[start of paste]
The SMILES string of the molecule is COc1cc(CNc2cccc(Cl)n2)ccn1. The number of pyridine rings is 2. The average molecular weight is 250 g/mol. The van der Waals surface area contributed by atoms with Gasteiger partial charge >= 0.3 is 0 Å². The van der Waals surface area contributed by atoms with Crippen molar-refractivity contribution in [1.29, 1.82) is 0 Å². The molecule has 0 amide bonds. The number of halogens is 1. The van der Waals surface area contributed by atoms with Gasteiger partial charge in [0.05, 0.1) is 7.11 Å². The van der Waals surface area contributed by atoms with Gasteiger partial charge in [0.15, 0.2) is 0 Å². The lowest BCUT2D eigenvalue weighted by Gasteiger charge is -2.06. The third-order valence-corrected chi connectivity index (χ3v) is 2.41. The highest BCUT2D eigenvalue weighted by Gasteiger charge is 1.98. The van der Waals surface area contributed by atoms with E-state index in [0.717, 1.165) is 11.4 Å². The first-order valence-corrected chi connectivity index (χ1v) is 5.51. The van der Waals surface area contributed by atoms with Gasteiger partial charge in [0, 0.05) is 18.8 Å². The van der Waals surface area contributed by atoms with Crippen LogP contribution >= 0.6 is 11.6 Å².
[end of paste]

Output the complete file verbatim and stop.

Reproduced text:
The SMILES string of the molecule is COc1cc(CNc2cccc(Cl)n2)ccn1. The number of pyridine rings is 2. The average molecular weight is 250 g/mol. The van der Waals surface area contributed by atoms with Gasteiger partial charge >= 0.3 is 0 Å². The van der Waals surface area contributed by atoms with Crippen molar-refractivity contribution in [1.29, 1.82) is 0 Å². The molecule has 0 amide bonds. The number of halogens is 1. The van der Waals surface area contributed by atoms with Gasteiger partial charge in [0.05, 0.1) is 7.11 Å². The van der Waals surface area contributed by atoms with Gasteiger partial charge in [0.15, 0.2) is 0 Å². The lowest BCUT2D eigenvalue weighted by Gasteiger charge is -2.06. The third-order valence-corrected chi connectivity index (χ3v) is 2.41. The highest BCUT2D eigenvalue weighted by Gasteiger charge is 1.98. The van der Waals surface area contributed by atoms with E-state index in [0.717, 1.165) is 11.4 Å². The first-order valence-corrected chi connectivity index (χ1v) is 5.51. The van der Waals surface area contributed by atoms with Gasteiger partial charge in [0, 0.05) is 18.8 Å². The van der Waals surface area contributed by atoms with Crippen LogP contribution >= 0.6 is 11.6 Å².